This article is a sequel to yesterdays article in which I answered the frequently asked questions about cloud server hosting.
Today just answer frequently asked questions in a relatively simple way:
In theory no, but depends on the application designer. For example, with Gmail, you can enable an option that lets you use Gmail in your web browser even after you’re not connected to the Internet (it is using Google Gears, but soon will be with HTML 5 with the ease of Web Storage). It means that even without the Internet, you can read the emails that are synchronized at the time of disconnecting from the network, and even respond to them (even if those emails you write will not be sent until you reconnect to the web).
However, today this cannot be done with Yahoo Mail or Hotmail, and the same could happen with some applications that require constant connection to the web.
The good news is that it is becoming clear to many companies that this is going to be the type of work that we are going to do in the near future, so you can look forward to seeing more and more types of web applications that work on both online and offline mode.
In the case of Google Chrome OS, a device for the official answer is yes, because Google creates technical specifications with manufacturers of hardware that make these applications work much more efficiently with such devices, with hardware acceleration, and without the need for a heavy traditional operating system from web browser and the hardware.
However, in the case of Chrome OS, where Open Source is a third-party version that can be installed in almost any PC, Laptop or Netbook, directly on top of other hardware and operating systems like Windows, OS X or Linux (although in these cases is very possible that the performance is slower).
On the other hand, remember that as the developers of these Web applications adhere to open Web standards, such applications should work without problems not only in the Chrome browser, and Chrome OS, but also with any web browser that supports these modern standards (especially HTML 5).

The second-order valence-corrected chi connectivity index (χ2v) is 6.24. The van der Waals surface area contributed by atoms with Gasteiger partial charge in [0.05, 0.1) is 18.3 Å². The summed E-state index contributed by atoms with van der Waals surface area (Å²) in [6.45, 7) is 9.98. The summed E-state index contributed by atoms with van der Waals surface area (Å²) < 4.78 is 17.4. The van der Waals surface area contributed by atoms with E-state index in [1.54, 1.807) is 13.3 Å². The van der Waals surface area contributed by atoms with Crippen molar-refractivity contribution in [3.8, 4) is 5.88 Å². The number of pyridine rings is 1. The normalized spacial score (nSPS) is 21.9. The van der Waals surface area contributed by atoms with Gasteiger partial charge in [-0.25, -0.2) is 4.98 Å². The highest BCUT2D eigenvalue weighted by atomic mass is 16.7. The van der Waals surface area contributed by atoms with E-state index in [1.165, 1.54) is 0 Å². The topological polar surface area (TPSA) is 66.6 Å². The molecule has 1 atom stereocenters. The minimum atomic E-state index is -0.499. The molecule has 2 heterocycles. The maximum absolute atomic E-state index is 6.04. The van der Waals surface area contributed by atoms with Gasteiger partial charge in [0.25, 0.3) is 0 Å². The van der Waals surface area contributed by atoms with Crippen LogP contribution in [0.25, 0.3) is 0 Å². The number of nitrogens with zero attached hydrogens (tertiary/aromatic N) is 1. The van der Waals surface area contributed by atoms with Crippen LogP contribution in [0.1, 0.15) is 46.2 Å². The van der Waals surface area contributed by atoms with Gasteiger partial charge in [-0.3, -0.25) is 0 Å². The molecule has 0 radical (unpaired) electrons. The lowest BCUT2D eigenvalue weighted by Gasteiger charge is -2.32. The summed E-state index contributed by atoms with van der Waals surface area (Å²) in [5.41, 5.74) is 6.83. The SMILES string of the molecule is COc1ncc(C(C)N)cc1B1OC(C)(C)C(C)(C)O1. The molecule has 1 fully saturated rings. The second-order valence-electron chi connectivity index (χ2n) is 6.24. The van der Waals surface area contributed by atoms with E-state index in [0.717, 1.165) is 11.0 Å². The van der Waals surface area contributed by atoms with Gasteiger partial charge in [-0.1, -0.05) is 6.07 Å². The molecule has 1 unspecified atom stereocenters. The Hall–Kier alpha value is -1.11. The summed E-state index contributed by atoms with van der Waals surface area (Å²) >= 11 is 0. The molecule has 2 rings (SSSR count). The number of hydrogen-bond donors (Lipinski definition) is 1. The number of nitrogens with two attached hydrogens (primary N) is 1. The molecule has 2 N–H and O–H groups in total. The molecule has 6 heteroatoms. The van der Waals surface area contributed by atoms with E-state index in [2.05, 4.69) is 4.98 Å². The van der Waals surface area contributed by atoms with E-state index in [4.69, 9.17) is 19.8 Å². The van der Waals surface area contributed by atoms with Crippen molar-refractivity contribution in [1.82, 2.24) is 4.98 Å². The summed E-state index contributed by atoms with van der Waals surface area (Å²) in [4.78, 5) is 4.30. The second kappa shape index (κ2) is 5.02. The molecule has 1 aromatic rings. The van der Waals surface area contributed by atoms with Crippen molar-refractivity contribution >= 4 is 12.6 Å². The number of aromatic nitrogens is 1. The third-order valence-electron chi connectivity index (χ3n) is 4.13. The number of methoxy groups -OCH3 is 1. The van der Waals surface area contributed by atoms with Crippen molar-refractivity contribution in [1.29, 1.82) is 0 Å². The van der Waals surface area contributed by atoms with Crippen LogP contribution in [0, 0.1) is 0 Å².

Google has made clear that everything you do in Chrome OS, you can also access it from a common web browser on another system. So for example you create a spreadsheet in Google Docs on your netbook with Chrome OS, and later continue editing it in one of cyber-cafes from a Firefox browser, and then continue later from a Mac in Safari, and in all cases work on the same version of the document in Google Docs.
That depends on the provider of such services. In Google’s case, it’s all for free, but use advertising as their way of income. This is for example, what happens with GMail, where I offer several gigabytes of space, but you see ads outside emails.
However, no doubt emerging versions “Pro” or “Business” which will provide other benefits, such as removing advertising, host the data on your own domain, more storage, version control (so that if you make an editing mistake, you can return “back” to earlier versions, etc.).
Chrome OS is based on open standards, and it is an open specification, which means that nothing prevents someone else to develop their own version according to the standards and offer the same services of Google, or Apple and Microsoft from their web browser into its operating systems, or to see versions of Firefox and Opera compatible with this mode but that store data in their repositories.
What I worry is that Google should keep data (such as spreadsheets and emails) in a proprietary format, as this would make one dependent on Google, but that’s not the case today (and according to Google, not in the future), which means it’s trivial to get your data from Google, and take you to another provider.